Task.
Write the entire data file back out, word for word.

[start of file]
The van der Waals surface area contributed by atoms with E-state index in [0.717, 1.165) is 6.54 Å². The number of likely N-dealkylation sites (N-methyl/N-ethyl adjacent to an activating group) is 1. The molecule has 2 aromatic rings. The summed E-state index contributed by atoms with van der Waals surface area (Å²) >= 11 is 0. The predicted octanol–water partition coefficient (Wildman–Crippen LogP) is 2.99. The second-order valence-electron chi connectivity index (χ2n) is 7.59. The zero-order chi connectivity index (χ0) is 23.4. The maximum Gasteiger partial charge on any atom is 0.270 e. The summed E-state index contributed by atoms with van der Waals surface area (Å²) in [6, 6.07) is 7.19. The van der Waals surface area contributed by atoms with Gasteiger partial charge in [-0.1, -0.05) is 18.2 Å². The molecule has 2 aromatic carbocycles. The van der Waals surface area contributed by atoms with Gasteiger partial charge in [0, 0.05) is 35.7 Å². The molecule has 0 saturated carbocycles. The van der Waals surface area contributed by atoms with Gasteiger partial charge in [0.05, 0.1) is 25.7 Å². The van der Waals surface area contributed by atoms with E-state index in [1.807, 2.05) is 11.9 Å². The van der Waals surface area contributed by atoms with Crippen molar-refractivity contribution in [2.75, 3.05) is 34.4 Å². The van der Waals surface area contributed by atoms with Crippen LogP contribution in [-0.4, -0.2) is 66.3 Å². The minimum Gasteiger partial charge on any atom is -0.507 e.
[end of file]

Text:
The van der Waals surface area contributed by atoms with E-state index in [0.717, 1.165) is 6.54 Å². The number of likely N-dealkylation sites (N-methyl/N-ethyl adjacent to an activating group) is 1. The molecule has 2 aromatic rings. The summed E-state index contributed by atoms with van der Waals surface area (Å²) >= 11 is 0. The predicted octanol–water partition coefficient (Wildman–Crippen LogP) is 2.99. The second-order valence-electron chi connectivity index (χ2n) is 7.59. The zero-order chi connectivity index (χ0) is 23.4. The maximum Gasteiger partial charge on any atom is 0.270 e. The summed E-state index contributed by atoms with van der Waals surface area (Å²) in [6, 6.07) is 7.19. The van der Waals surface area contributed by atoms with Gasteiger partial charge in [-0.1, -0.05) is 18.2 Å². The molecule has 2 aromatic carbocycles. The van der Waals surface area contributed by atoms with Gasteiger partial charge in [0, 0.05) is 35.7 Å². The molecule has 0 saturated carbocycles. The van der Waals surface area contributed by atoms with Gasteiger partial charge in [0.05, 0.1) is 25.7 Å². The van der Waals surface area contributed by atoms with E-state index in [1.807, 2.05) is 11.9 Å². The van der Waals surface area contributed by atoms with Crippen molar-refractivity contribution in [2.75, 3.05) is 34.4 Å². The van der Waals surface area contributed by atoms with Crippen LogP contribution in [-0.4, -0.2) is 66.3 Å². The minimum Gasteiger partial charge on any atom is -0.507 e.